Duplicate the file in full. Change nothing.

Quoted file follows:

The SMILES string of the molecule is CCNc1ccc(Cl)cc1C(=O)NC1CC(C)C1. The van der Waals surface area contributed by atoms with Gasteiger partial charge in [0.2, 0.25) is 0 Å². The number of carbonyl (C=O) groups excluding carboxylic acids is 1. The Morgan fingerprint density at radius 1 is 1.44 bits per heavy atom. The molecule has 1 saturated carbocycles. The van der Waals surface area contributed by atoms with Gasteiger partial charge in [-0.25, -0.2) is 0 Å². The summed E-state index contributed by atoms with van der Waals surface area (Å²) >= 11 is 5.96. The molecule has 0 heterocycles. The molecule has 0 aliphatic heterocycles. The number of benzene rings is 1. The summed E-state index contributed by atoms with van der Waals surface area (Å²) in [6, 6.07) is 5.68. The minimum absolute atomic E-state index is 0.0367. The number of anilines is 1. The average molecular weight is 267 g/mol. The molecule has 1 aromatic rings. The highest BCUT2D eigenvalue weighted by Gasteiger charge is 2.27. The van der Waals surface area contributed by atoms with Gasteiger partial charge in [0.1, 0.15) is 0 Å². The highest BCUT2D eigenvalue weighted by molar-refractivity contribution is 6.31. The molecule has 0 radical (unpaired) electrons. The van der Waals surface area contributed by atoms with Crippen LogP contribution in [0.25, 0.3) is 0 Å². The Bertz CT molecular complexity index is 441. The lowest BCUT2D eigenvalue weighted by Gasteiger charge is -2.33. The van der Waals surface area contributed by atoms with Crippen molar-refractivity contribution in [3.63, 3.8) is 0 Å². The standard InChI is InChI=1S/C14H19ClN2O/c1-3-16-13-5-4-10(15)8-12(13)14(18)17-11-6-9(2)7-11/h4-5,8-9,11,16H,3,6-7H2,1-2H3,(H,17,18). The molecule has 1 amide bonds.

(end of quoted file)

The SMILES string of the molecule is CCNc1ccc(Cl)cc1C(=O)NC1CC(C)C1. The van der Waals surface area contributed by atoms with Gasteiger partial charge in [0.2, 0.25) is 0 Å². The number of carbonyl (C=O) groups excluding carboxylic acids is 1. The Morgan fingerprint density at radius 1 is 1.44 bits per heavy atom. The molecule has 1 saturated carbocycles. The van der Waals surface area contributed by atoms with Gasteiger partial charge in [-0.25, -0.2) is 0 Å². The summed E-state index contributed by atoms with van der Waals surface area (Å²) >= 11 is 5.96. The molecule has 0 heterocycles. The molecule has 0 aliphatic heterocycles. The number of benzene rings is 1. The summed E-state index contributed by atoms with van der Waals surface area (Å²) in [6, 6.07) is 5.68. The minimum absolute atomic E-state index is 0.0367. The number of anilines is 1. The average molecular weight is 267 g/mol. The molecule has 1 aromatic rings. The highest BCUT2D eigenvalue weighted by Gasteiger charge is 2.27. The van der Waals surface area contributed by atoms with Gasteiger partial charge in [0.1, 0.15) is 0 Å². The highest BCUT2D eigenvalue weighted by molar-refractivity contribution is 6.31. The molecule has 0 radical (unpaired) electrons. The van der Waals surface area contributed by atoms with Crippen LogP contribution in [0.25, 0.3) is 0 Å². The Bertz CT molecular complexity index is 441. The lowest BCUT2D eigenvalue weighted by Gasteiger charge is -2.33. The van der Waals surface area contributed by atoms with Crippen molar-refractivity contribution in [3.63, 3.8) is 0 Å². The standard InChI is InChI=1S/C14H19ClN2O/c1-3-16-13-5-4-10(15)8-12(13)14(18)17-11-6-9(2)7-11/h4-5,8-9,11,16H,3,6-7H2,1-2H3,(H,17,18). The molecule has 1 amide bonds.